There is a lot of jabber about the benefits of creating HTML5 flipbooks with jQuery on this blog, but today we want to focus on the how. The good news is you don’t need any coding skills to brings your flipbooks to life with jQuery animation.
There are plenty of software packages that take care of the technical stuff for you. So, instead of worrying about that, let’s look at what you do need to do to build your own, fully animated flipbook with jQuery.
Choosing software with jQuery features
Unless you’re going to code your own jQuery flipbook, the the first thing you’ll need to do is choose a software package that comes with animation features. All flipbook makers will animate the turning of your pages automatically, but we want to take that extra step today and animations to the pages themselves.
There are plenty of flipbook makers that fit into this category, but we’ll be looking at Fliphtml5 – perhaps the best-known application – for the sake of example today.
If you want a visual look at how Fliphtml5 animations work, you can take a look at this video:
What kind of animations can I put into my HTML5 flipbooks?
If you watched the video, you’ll see the kind of animations you have available include move in effects, fade in, fade out, mouse click events and various other types of animation. These effects are taken right out of the jQuery library and your flipbook software simply lets you tap into these within a few clicks.
Here is a rundown of how these animations work:
Elements you can animate
In theory, you can animate any element you add into your flipbook through your software package – for example, fading in a video. That said, most of your animations will be text, images or other static visuals.
Normally, this means fading in elements, moving them from one position to another or making an element appear when users click something else.
There are various other animation effect you can use, depending on the features your software comes with. So test out some free trials before you end up paying for any software.
Your animations will be triggered by mouse actions and movements – eg: clicking on an element. These are the events you can use to trigger your animations:
On mouse click: Starts the animation when a user clicks your chosen element; presses the mouse down and releases.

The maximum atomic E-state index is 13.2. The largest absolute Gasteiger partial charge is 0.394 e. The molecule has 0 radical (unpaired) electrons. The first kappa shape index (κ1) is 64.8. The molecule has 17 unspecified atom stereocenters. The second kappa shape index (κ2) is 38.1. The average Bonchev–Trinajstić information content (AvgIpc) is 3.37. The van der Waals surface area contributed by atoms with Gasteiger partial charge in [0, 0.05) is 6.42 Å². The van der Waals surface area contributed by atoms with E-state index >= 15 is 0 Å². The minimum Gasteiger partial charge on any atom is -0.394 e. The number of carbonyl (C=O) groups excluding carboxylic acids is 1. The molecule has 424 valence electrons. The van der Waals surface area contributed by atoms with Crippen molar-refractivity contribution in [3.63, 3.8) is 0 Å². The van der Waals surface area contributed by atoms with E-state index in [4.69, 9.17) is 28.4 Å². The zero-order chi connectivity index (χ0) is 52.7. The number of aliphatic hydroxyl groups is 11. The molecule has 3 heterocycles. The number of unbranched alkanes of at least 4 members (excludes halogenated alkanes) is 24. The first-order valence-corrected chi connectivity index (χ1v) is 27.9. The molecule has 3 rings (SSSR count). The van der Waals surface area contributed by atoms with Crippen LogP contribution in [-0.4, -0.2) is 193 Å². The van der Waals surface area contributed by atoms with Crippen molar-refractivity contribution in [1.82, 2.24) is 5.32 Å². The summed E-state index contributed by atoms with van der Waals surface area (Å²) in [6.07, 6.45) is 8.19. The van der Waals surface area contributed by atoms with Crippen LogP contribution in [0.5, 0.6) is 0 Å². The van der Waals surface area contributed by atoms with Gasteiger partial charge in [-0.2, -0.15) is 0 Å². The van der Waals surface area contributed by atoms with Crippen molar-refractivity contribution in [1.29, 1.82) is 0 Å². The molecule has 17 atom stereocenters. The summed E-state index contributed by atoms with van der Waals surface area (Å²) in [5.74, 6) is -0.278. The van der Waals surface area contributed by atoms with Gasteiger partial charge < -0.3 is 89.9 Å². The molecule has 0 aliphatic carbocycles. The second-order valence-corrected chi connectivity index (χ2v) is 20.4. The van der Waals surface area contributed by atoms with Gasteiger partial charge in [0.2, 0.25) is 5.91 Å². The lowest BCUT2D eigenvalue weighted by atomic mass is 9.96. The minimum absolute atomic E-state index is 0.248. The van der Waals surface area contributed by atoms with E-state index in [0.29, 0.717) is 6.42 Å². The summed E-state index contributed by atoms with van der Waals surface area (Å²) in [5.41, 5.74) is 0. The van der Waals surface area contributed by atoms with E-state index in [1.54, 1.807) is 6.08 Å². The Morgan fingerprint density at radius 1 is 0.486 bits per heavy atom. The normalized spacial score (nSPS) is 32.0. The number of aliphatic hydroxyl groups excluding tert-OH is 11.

One mouse down: When a user presses the mouse down (animation runs even if user doesn’t release).
On mouse up: When a user releases the mouse button over an element, even if they pressed it over another one.
Note: Chances are you’ll only need the “On mouse click” trigger from these first three, but take the time to get a feel for the other two.
On mouse move: Animates when a user moves the mouse.
On mouse enter: Runs your animation when a user moves the mouse over an element.
On mouse leave: Animates when a user moves the mouse off an element.
Something you’ll need to keep in mind is that while mouse click triggers work on touchscreens, movements don’t. So always consider mobile users when you’re placing custom animations onto your flipbook pages.
Keeping it minimal with jQuery animations
The worst thing you can do for your flipbooks is get carried away with the jQuery and start animating elements for the sake of it. The trick is to use as few animations as necessary to create the kind of flipbook you need. By taking the minimal approach your flipbooks will perform faster and you run less risk of confusing readers.
If you’re looking to create a digital magazine that looks and feels like a print edition, animations might not be the way to go. In this case, you may be better of sticking to the static format and focusing on strong images for engagement.
If you’re creating a catalog for luxury products, on the other hand, it can be a nice touch to have product images fade in and slide from one direction and description text from another. It all depends on the type of publication you’re trying to create and the stylistic ideas your reader will associate with them.
So, as you can see from the points we’ve looked at today, anyone really can put custom jQuery animations into their HTML5 flipbooks. There’s nothing technical about it with the right software on board. What’s more challenging is finding the right balance between creativity and minimalism to get the most out of subtle animation effects.